• 3Centre for Heart Lung Innovation, St. Paul's Hospital, University of British Columbia, Vancouver, Canada5Division of Critical Care Medicine, Department of Medicine, University of British Columbia, Vancouver, Canada9Division of Critical Care Medicine, Department of Medicine, St. Paul's Hospital, Vancouver, Canada.
  • 4Department of Radiology, University of British Columbia, Vancouver, Canada.
  • 5Centre for Heart Lung Innovation, St. Paul's Hospital, University of British Columbia, Vancouver, Canada3Department of Anesthesiology, Pharmacology, and Therapeutics, University of British Columbia, Vancouver, Canada5Division of Critical Care Medicine, Department of Medicine, University of British Columbia, Vancouver, Canada11Department of Anesthesiology, St. Paul's Hospital, Vancouver, Canada.
  • 6Centre for Clinical Epidemiology and Evaluation, Vancouver Coastal Health, Vancouver, Canada5Division of Critical Care Medicine, Department of Medicine, University of British Columbia, Vancouver, Canada7Centre Health Evaluation and Outcome Sciences, Department of Medicine, Providence Healthcare, Vancouver, Canada8Respiratory Division, Department of Medicine, University of British Columbia, Vancouver, Canada9Division of Critical Care Medicine, Department of Medicine, St. Paul's Hospital, Vancouver, Canada.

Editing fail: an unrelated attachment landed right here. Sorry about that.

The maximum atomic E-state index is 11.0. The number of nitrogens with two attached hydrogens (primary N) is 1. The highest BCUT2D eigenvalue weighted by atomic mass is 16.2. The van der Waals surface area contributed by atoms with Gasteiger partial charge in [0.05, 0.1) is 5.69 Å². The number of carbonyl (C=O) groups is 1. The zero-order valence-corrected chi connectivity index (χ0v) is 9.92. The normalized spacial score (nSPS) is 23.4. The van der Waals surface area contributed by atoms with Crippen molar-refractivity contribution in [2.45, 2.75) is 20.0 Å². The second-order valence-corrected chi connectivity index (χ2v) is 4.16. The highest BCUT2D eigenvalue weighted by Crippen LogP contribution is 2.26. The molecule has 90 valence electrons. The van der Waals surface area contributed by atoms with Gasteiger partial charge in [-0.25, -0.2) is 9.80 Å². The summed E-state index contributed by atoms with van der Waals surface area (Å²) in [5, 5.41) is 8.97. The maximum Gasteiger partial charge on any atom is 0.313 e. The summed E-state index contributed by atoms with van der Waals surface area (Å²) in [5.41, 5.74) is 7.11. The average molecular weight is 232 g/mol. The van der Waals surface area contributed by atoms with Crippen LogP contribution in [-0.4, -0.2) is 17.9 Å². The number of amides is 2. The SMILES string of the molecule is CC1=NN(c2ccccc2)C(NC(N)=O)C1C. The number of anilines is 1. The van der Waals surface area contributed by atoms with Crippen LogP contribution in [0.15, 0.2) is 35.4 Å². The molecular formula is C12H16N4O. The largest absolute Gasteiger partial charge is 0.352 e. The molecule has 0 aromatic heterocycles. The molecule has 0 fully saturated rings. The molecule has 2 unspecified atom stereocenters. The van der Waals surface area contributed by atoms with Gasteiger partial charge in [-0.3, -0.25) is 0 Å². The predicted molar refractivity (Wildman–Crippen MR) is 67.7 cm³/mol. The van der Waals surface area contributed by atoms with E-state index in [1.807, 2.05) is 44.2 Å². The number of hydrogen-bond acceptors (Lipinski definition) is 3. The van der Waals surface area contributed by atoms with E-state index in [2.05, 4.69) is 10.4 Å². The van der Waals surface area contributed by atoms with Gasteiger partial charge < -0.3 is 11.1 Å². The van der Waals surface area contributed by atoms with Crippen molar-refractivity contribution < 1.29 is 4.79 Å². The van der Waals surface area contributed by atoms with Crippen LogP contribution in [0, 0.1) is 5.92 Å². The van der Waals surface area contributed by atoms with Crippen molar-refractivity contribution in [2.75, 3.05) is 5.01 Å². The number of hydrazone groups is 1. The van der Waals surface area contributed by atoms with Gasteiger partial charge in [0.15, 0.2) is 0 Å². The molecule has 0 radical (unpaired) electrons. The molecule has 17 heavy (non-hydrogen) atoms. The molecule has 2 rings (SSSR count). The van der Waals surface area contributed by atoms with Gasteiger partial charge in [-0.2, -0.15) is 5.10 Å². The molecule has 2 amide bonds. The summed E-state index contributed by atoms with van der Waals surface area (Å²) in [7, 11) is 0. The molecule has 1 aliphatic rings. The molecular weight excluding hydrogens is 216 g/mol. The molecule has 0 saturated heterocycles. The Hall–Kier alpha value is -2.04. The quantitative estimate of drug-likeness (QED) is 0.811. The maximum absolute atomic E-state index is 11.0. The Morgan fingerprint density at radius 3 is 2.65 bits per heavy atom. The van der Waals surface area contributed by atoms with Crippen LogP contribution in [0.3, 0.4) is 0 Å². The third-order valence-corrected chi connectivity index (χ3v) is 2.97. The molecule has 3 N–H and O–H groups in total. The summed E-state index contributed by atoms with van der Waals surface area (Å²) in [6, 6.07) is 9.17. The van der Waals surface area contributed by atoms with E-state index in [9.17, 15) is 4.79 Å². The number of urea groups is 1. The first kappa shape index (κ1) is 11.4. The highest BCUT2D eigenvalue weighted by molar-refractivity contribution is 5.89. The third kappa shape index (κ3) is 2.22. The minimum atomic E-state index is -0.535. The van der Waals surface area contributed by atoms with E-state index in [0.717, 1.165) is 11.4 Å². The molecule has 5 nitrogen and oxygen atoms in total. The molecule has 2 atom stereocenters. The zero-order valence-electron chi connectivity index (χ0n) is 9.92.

ABSTRACT

IMPORTANCE: 

Fluid overload occurring as a consequence of overly aggressive fluid resuscitation may adversely affect outcome in hemodynamically unstable critically ill patients. Therefore, following the initial fluid resuscitation, it is important to identify which patients will benefit from further fluid administration.

OBJECTIVE: 

To identify predictors of fluid responsiveness in hemodynamically unstable patients with signs of inadequate organ perfusion.

DATA SOURCES AND STUDY SELECTION: 

Search of MEDLINE and EMBASE (1966 to June 2016) and reference lists from retrieved articles, previous reviews, and physical examination textbooks for studies that evaluated the diagnostic accuracy of tests to predict fluid responsiveness in hemodynamically unstable adult patients who were defined as having refractory hypotension, signs of organ hypoperfusion, or both. Fluid responsiveness was defined as an increase in cardiac output following intravenous fluid administration.